Is a NAT IP viewable from outside your network?

Very technical question here. In a current court case, RIAA Rips Defendant in Nation’s First Filesharing Jury Trial, the RIAA claims that the defendant illegally downloaded 1700 copyrighted music files and wants to be compensated to the tune of $4Mil. Seems fair, eh? :rolleyes:

But nevermind. The defense maintains that the accused, Jammie Thomas, might not have been at her computer and besides, with a wireless router, a neighbor could have been the actual downloader without Thomas knowing about it.

So my question is, is the 192.168… NAT address viewable from outside the local network? If so, that could lead investigators to a single computer (but still not tell who is sitting in front of it). If not, then any number of computers and users could be involved.

So are the prosecutors right about this single item, and could anyone monitoring traffic to/from detect the internal network address?

Some file sharing apps create a username based on some property of the machine on which they’re run, so I suppose it’s conceivable that it would show up that way, but other than that, no - the routing table isn’t available outside the network, without hacking it

Some protocols such as FTP, which predated widespread use of NAT, do include the original IP address in the payload. Naturally, it can be difficult to get those protocols to work with NAT.

Mangetout got it, at least as a general rule. However, there are situations – probably considered “hacking” – in which it might be possible. For instance, leaving the default password on a router. A bug in the hardware is another.

More interestingly, an office mate of mine used a linux box as his router. He came to realize, after noticing in his logs that his network had been scanned, that an outside party could set his public IP as their gateway; in doing so, his box would allow said outside party to “hop” through his “router” and reach his internal LAN. Yes, it was a misconfiguration, but the point is that sometimes internal IPs are retrievable.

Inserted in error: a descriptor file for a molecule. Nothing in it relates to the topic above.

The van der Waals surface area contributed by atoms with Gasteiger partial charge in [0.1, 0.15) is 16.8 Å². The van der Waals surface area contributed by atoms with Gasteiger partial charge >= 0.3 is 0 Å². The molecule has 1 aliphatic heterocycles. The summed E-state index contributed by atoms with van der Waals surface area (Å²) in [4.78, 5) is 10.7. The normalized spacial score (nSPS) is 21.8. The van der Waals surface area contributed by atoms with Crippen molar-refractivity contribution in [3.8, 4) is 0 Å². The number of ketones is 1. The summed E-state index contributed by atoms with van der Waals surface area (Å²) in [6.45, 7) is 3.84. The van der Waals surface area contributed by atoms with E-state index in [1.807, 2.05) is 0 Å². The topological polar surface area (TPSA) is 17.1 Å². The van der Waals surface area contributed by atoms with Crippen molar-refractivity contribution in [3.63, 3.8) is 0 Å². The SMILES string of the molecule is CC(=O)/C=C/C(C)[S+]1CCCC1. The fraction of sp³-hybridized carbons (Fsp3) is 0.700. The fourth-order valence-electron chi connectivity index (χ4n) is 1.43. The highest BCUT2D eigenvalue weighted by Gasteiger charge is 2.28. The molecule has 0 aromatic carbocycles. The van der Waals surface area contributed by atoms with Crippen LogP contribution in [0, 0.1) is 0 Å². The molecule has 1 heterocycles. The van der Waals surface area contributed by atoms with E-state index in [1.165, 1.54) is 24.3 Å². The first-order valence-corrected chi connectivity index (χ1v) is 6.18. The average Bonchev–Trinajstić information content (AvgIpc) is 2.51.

On preview, I note Usram’s point; IIRC, some P2P apps also put the user’s IP address in their payload. What I don’t recall is if that was limited to the public IP address or not.

If you use a protocol that sends your IP address in-band, it will definitely be the internal (“private”) address. Your PC normally has no way to know what its “real” IP address is.

So there are lots of scenarios under which outsiders could see your private addresses.

So, in the court case, they MIGHT be able to see it, but there’s no GUARANTEE that they can. Right?

Isn’t there another possibility, that the internal IP isn’t transmitted outside the net, but a port number is used to distinguish intranet machines? When data is returned, there has to be SOMETHING inbedded in it to tell the router where it should go, right?

Yeah, the translation table held by the NAT device, which maps external port number to (internal address + port). Nothing in the packet itself tells you what internal IP address was used.

For general IP traffic, that’s true.